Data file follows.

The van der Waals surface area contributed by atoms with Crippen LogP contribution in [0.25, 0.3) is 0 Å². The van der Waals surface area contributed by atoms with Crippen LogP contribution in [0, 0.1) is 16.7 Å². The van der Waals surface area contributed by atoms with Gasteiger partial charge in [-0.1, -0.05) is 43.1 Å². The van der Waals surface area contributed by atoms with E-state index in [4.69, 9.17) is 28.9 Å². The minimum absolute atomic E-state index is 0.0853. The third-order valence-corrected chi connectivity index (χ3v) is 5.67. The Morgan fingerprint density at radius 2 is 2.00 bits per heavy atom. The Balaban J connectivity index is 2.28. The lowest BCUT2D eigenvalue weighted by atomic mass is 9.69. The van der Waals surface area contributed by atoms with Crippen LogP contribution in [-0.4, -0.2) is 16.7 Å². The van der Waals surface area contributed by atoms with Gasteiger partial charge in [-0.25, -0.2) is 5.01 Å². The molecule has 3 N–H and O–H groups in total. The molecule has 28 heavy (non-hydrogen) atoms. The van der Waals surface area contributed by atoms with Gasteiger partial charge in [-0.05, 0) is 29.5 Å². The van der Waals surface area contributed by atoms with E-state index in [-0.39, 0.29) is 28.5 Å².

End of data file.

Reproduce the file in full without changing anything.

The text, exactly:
The van der Waals surface area contributed by atoms with Crippen LogP contribution in [0.25, 0.3) is 0 Å². The van der Waals surface area contributed by atoms with Crippen LogP contribution in [0, 0.1) is 16.7 Å². The van der Waals surface area contributed by atoms with Gasteiger partial charge in [-0.1, -0.05) is 43.1 Å². The van der Waals surface area contributed by atoms with E-state index in [4.69, 9.17) is 28.9 Å². The minimum absolute atomic E-state index is 0.0853. The third-order valence-corrected chi connectivity index (χ3v) is 5.67. The Morgan fingerprint density at radius 2 is 2.00 bits per heavy atom. The Balaban J connectivity index is 2.28. The lowest BCUT2D eigenvalue weighted by atomic mass is 9.69. The van der Waals surface area contributed by atoms with Crippen LogP contribution in [-0.4, -0.2) is 16.7 Å². The van der Waals surface area contributed by atoms with Gasteiger partial charge in [-0.25, -0.2) is 5.01 Å². The molecule has 3 N–H and O–H groups in total. The molecule has 28 heavy (non-hydrogen) atoms. The van der Waals surface area contributed by atoms with Gasteiger partial charge in [-0.05, 0) is 29.5 Å². The van der Waals surface area contributed by atoms with E-state index in [-0.39, 0.29) is 28.5 Å².